Dublin has a bustling neighborhood called Temple Bar. Similar to our Bourbon Street, it’s known for its vibrant music scene, delicious food, and lively pubs. People from all over the world fill the streets, and the air is a mixture of laughter, music, and the smell of Irish cuisine; and the smell of beer. In fact, the essence of beer wafts like a prohibition axe raid on a bootleg warehouse.

The area was originally named for Sir William Temple, provost of nearby Trinity College from 1609 – 1672, whose house and gardens were located here in the 17th century. Temple Street serves as the neighborhood’s primary artery and the iconic Temple Bar Pub is its centerpiece.

I spent a few days here in the early 1970s looking for a contact with the codename Dylan. We were supposed to meet in a small, old-fashioned pub tucked away down a narrow alleyway. The message read; look for a worn, wooden sign above the door that reads “The Old Dubliner.”

I parked myself at the bar and waited with a pint of Guinness. The small room was dark and looked a little off center, but I attributed that at some level to the beer. Old photographs of Dublin lined the walls and a roaring fire crackled in the hearth. A couple of friendly locals seesawed to my left while discussing today’s football match, and by friendly, I mean loud. A middle-aged couple sat dreamy-eyed at a table by the fire. A man stood alone in the opposite corner, nursing a whiskey like it was the last glass in all of Ireland.

True to Irish religion, Dylan didn’t show on the first night. I walked the evening streets, winding my way through cobblestones and concrete until well passed the witching hour. I was hoping Dylan might be able to pick out the only semi-sober American in Dublin, that is, if he himself was still standing and able to focus on faces.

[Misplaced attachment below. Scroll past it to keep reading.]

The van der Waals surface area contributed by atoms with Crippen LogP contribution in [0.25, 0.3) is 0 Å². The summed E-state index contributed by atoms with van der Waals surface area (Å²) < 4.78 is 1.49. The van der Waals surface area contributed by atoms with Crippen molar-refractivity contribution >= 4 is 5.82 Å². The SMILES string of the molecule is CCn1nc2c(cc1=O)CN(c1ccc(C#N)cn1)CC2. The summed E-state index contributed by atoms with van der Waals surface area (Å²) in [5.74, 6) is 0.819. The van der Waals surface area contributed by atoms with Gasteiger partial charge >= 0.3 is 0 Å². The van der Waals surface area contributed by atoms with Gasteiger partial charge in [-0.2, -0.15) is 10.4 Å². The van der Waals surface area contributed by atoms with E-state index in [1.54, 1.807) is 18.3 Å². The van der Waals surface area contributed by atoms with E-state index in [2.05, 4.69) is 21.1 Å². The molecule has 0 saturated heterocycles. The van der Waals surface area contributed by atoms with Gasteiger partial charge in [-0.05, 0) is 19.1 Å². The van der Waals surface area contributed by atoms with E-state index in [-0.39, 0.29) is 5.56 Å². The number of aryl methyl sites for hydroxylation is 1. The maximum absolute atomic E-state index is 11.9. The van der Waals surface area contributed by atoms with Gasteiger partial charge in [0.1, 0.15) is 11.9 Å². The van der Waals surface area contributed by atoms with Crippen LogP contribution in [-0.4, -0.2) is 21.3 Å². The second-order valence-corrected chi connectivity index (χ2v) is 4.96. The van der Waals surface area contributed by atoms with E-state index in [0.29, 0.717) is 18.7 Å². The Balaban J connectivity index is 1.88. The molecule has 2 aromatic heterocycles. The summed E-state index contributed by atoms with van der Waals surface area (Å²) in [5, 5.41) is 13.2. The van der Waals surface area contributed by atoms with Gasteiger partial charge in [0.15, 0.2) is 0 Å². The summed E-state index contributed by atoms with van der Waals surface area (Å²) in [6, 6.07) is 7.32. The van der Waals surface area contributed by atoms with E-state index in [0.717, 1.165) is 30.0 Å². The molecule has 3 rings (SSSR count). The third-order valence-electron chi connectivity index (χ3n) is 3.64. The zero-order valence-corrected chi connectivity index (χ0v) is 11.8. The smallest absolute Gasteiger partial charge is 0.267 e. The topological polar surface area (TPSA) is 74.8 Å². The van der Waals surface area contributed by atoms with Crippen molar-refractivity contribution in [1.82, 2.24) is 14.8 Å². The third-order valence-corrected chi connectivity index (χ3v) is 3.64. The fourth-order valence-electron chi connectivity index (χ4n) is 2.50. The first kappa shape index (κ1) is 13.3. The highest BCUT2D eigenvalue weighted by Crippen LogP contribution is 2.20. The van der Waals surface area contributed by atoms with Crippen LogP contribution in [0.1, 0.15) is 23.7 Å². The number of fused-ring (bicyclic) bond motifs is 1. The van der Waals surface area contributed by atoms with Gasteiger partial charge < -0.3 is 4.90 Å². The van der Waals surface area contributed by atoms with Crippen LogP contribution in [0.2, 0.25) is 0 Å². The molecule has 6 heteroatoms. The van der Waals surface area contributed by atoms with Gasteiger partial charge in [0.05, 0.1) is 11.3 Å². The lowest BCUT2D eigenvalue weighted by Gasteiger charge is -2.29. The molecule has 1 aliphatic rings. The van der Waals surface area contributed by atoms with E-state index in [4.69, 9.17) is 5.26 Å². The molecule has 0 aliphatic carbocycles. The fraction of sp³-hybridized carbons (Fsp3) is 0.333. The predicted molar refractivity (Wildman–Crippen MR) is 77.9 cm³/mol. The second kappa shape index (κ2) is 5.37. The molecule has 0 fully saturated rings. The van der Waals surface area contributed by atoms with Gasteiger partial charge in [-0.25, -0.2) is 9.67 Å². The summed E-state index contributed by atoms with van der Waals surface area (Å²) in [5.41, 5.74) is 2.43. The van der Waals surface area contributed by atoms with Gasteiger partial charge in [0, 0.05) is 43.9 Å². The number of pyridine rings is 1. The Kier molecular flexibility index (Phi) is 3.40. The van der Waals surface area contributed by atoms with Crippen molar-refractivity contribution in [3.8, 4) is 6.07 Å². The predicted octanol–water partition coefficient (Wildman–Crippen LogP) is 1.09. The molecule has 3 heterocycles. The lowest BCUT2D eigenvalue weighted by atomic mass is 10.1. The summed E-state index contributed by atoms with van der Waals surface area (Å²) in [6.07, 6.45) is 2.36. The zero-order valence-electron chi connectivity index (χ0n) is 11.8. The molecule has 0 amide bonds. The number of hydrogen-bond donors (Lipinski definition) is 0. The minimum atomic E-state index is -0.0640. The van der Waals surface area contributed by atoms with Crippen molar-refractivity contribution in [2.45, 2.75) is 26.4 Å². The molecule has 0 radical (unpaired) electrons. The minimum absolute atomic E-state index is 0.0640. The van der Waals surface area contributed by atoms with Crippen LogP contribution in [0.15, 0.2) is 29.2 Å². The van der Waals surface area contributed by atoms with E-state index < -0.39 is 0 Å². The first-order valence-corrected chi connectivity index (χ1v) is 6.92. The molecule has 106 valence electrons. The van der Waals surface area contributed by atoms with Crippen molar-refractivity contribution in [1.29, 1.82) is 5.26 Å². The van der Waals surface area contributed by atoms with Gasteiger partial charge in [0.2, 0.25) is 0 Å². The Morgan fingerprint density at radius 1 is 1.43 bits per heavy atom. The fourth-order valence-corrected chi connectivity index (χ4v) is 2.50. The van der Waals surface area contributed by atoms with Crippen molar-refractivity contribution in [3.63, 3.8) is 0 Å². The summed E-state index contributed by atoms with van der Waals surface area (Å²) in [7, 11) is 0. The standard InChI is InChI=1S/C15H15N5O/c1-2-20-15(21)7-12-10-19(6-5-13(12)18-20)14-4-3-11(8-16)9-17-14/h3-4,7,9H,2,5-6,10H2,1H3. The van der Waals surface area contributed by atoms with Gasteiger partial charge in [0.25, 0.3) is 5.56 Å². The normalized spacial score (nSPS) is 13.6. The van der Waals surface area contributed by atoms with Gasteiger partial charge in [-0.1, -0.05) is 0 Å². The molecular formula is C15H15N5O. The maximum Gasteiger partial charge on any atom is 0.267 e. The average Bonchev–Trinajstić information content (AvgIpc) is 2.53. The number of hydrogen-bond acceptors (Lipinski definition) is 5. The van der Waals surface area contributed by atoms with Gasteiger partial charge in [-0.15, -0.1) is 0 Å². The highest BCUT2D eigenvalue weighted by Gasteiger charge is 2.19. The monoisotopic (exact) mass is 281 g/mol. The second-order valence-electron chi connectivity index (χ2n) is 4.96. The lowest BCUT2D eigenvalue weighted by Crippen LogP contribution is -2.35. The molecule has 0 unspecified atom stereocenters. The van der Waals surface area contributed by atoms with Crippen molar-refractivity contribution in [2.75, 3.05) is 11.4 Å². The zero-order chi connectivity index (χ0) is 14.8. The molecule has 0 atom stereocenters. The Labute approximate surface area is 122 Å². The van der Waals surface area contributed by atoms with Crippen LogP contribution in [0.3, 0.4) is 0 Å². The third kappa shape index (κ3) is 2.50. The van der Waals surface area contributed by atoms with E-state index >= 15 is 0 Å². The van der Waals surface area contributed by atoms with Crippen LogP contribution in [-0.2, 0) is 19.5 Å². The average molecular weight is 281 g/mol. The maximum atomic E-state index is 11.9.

The area was thick with bodies. Revelers poured out of one pub long enough to help each other into another next door. Others rambled, looking through windows to assess drinking establishments, but all were starting and stopping, then starting again like North Carolina drivers. I weaved through an obstacle course of oscillating motion until I passed a man leaning against a wall, trying to light a cigarette against a light breeze. After I passed by, I realized he looked familiar. It was the man from “The Old Dubliner” that had guarded his whiskey so carefully.

Time to retreat, I found my way along the river back toward my hotel. I stopped near a pedestrian crosswalk over the Liffey and leaned on the stonework barrier. The noise in the Temple Bar neighborhood had faded. A faint draft ran along the quiet river canyon below. The water glistened with the light of a half moon. A soft current carried the shiny fragments into the blackness under the bridge.

I glanced down the road leading back to Temple Street and noticed the glow of a cigarette swing in the shadow of a building, maybe 30 meters away. The red ray burned brightly and then shot out toward me. The cigarette exploded in a supernova as it bounced on the cobblestones. The figure turned and walked away. The dark form reminded me of the man I first saw in “The Old Dubliner” then again on the busy street. I saw him a few too many times.

The following morning, I checked the drop at Heuston train station at the far end of a Hitchcock-ian hallway. The small locker was only slightly larger than a standard parcel box at the post office. I opened the metal door and pulled an envelope taped to the top of the inside. The note read, “You were followed. Situation corrected. Meet me at Guinness tour 11:00 AM.”

I stood at the end of the queue waiting for the tour to begin. The guide collected us around to welcome the small group and provide some ground rules for the excursion. Basically, the only real rule was drink only one pint per station otherwise the tour may take all day.

A woman bumped into me from the side. I turned.

“Pardon me, sir,” she said, not that I cared one way or another. “Please allow me to pay for your tour. I insist, for the inconvenience.”

She handed me a folded five-pound note. Confused, I pushed it back at her. She folded my fingers around the money with her hand and pushed back. She nodded her head. Her eyes stretched slightly.

“Dylan?” I asked.

“One and the same,” she said. “Put this away before you’re too drunk to remember.”

I folded the note open and saw the information I had requested.

“Watch your back until you’re out of Dublin,” she advised. “Then you’re someone else’s problem.”